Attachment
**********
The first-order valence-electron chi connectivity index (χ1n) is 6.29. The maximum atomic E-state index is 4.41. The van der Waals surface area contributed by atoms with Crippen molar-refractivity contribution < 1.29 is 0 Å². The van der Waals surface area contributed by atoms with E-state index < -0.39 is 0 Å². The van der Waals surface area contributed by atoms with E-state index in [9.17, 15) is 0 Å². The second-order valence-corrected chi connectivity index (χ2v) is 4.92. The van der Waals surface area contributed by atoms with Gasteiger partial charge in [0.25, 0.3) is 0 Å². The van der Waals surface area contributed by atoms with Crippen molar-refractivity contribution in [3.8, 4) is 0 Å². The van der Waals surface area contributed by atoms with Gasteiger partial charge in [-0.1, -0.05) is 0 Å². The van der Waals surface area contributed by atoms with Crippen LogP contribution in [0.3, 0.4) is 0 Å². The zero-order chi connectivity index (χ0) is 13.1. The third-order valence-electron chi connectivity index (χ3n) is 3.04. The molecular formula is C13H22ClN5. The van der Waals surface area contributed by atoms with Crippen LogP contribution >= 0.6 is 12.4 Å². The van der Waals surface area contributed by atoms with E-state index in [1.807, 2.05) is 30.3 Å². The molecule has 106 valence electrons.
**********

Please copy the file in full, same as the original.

The first-order valence-electron chi connectivity index (χ1n) is 6.29. The maximum atomic E-state index is 4.41. The van der Waals surface area contributed by atoms with Crippen molar-refractivity contribution < 1.29 is 0 Å². The van der Waals surface area contributed by atoms with E-state index < -0.39 is 0 Å². The van der Waals surface area contributed by atoms with E-state index in [9.17, 15) is 0 Å². The second-order valence-corrected chi connectivity index (χ2v) is 4.92. The van der Waals surface area contributed by atoms with Gasteiger partial charge in [0.25, 0.3) is 0 Å². The van der Waals surface area contributed by atoms with Crippen molar-refractivity contribution in [3.8, 4) is 0 Å². The van der Waals surface area contributed by atoms with Gasteiger partial charge in [-0.1, -0.05) is 0 Å². The van der Waals surface area contributed by atoms with Crippen LogP contribution in [0.3, 0.4) is 0 Å². The zero-order chi connectivity index (χ0) is 13.1. The third-order valence-electron chi connectivity index (χ3n) is 3.04. The molecular formula is C13H22ClN5. The van der Waals surface area contributed by atoms with Crippen LogP contribution >= 0.6 is 12.4 Å². The van der Waals surface area contributed by atoms with E-state index in [1.807, 2.05) is 30.3 Å². The molecule has 106 valence electrons.